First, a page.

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VOL. 45 | NO. 43 | Friday, October 22, 2021

Group asks NLRB to OK union vote at Amazon's NY warehouse

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NEW YORK (AP) — Union organizers at an Amazon distribution center in New York formally asked federal labor officials on Monday to authorize a vote that could establish the first union at the nation's largest online retailer.

It would be the second unionizing attempt in the past year at Amazon. Workers in Alabama resoundingly defeated an effort earlier this year, but organizers there are asking federal officials for a do-over.

If organizers in New York succeed, it could launch other union drives across the company's vast empire, which includes more than 100 fulfillment centers and nearly 1 million employees across the United States.

Organizers delivered more than 2,000 signed union-support cards to the Brooklyn office of the National Labor Relations Board after launching the effort in April.

"This is a small victory," said Christian Smalls, a former employee of the retail giant who now leads the fledgling Amazon Labor Union. "We know the fight has just started."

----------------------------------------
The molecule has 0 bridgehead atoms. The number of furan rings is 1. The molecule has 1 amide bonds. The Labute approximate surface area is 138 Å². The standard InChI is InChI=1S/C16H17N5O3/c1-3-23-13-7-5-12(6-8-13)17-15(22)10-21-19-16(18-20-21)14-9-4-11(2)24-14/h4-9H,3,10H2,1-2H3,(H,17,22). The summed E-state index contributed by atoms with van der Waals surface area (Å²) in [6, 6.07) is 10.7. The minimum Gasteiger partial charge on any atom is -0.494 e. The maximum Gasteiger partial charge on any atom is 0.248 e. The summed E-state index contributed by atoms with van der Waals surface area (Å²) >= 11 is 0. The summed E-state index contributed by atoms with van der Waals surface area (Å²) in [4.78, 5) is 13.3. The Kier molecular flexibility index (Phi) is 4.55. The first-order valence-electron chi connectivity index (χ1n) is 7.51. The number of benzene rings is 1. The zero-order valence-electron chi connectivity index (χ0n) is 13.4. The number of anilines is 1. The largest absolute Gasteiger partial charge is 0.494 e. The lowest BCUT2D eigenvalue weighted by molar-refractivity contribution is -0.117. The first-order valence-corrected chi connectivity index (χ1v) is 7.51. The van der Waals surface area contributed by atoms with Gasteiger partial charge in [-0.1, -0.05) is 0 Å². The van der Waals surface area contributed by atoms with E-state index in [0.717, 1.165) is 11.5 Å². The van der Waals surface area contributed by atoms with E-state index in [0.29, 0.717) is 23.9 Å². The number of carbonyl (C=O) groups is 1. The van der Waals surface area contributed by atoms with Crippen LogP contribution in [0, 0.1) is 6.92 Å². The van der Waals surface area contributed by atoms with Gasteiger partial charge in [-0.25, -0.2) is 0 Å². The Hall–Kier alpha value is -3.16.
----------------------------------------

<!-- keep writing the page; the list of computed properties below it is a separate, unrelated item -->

NLRB staff members started counting the cards soon after they were delivered.

Smalls says he was fired last year after organizing a walkout to protest working conditions, although the company said he repeatedly violated company policies.

The NLRB must now verify the submitted signatures to confirm if organizers collected the requisite number of signatures — at least 30% from the roughly 7,000 employees who work at four adjoining Amazon facilities — to authorize a union vote.

Amazon employees have complained about long work hours, insufficient breaks and safety, with Smalls and others likening working conditions to modern-day sweatshops. The employee turnover rate has also been a cause of concern.

A request for comment was sent to an Amazon spokesperson.

The union efforts on Staten Island come as Amazon is on a hiring binge. It announced in September it wants to hire 125,000 delivery and warehouse workers and is paying new recruits an average of $18 an hour in a tight job market. That's in addition to the 150,000 seasonal workers it plans to bring on this season.

The Retail, Wholesale and Department Store Union had led the effort to form a union at the Alabama facility that was defeated in April.

A hearing officer for the NLRB found in August that Amazon potentially interfered with the Alabama election. And the RWDSU is now waiting for a decision from an NLRB regional director to see whether the hearing officer's guidance will be sanctioned. But even with a second election, labor experts say a union victory is a long shot.

The New York City organizing drive is taking place without the support of a national union.

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